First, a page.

Sony has also been trying to patent ways to share a single GPU across multiple applications — which could help with the unwieldy economics of cloud gaming, where a company traditionally has to have a remote computer waiting for each player — pause and resume games in the cloud, hand them off to different devices, stream them to a web browser, deal with unreliable cellular internet connections, and more, patent applications reveal.
Sony may have squandered the future of gaming, but it seems a lot has happened since I wrote that story in 2019. I’m not even counting how the company snapped up Jade Raymond and her new studio Haven fresh off a stint leading cloud-native games for Google Stadia.
(That’s not rhetorical; I’m not counting it because she told GamesIndustry.biz she’s now more focused on helping developers create games in the cloud than letting users play them there. Sony even refers to the company as a “Live Services Developer,” not a game studio, in financial briefings.)
So let’s talk about the Q Lite, that rumored new PlayStation handheld.
I’ve been thinking about it for days, and I just can’t believe Sony would make a new handheld gaming system that only streams games from your own PS5 via Remote Play, as Insider Gaming’s Tom Henderson’s sources suggested. If such a handheld existed, why would Sony purposefully keep it from playing Sony’s cloud games as well? It’s not like it’d make for a pricier handheld — whether you’re streaming across a room or across the country, the core technology is the same.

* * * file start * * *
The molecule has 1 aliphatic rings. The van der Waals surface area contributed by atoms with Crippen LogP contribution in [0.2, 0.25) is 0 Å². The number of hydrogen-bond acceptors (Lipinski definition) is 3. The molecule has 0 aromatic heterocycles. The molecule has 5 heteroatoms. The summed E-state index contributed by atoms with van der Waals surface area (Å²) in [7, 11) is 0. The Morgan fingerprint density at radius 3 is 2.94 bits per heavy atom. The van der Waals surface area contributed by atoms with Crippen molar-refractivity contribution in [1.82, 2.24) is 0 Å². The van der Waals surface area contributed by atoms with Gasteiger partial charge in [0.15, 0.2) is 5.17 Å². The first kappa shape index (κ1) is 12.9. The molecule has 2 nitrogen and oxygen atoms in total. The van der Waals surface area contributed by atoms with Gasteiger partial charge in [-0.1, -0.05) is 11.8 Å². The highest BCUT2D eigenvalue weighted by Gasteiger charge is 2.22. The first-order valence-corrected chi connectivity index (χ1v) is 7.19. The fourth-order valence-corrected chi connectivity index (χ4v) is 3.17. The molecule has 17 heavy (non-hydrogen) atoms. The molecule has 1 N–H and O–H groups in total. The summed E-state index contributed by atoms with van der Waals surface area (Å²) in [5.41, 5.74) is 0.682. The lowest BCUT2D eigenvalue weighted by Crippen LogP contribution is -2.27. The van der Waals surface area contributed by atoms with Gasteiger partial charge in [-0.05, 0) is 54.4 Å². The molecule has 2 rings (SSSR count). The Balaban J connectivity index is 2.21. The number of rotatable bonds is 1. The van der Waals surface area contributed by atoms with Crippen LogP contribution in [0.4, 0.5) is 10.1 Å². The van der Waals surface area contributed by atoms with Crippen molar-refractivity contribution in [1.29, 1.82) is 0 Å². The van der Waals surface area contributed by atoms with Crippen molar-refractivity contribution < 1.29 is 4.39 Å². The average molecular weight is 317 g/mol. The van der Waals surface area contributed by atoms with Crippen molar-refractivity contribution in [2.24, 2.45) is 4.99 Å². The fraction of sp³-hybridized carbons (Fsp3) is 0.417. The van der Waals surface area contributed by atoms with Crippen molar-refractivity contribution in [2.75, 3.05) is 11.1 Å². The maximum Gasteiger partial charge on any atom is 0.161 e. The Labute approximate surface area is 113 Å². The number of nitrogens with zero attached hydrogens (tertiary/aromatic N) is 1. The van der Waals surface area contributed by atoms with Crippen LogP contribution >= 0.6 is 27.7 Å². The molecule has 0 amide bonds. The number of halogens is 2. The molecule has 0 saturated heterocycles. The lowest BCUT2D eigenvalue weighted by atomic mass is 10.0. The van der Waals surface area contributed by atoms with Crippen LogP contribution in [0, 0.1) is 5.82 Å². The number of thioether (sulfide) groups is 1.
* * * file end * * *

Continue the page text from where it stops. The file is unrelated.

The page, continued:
But I couldn’t see Sony relying on its current lackluster cloud gaming services to sell a new handheld, either, not after it hid its entire PlayStation Now cloud gaming service behind the priciest tier of PlayStation Plus, lumping it in with features only console owners would spend money for.
So sure, let’s imagine the Q Lite is just a console companion at launch. Maybe Sony even bundles it with a multiyear subscription to that pricey PlayStation Plus tier for those who want to do everything possible with their console. But maybe it doesn’t stay that way for long.
When Sony’s ready with its next-gen cloud gaming service, I imagine any Q Lite would be ready as well — with the integrated controls, interfaces, and purpose-designed streaming hardware it needs to become a true PlayStation Portable.
If you’ve got inside info about Sony’s cloud gaming plans, hit me up at email@example.com from a non-work machine; I’ll give you my Signal so we can chat securely.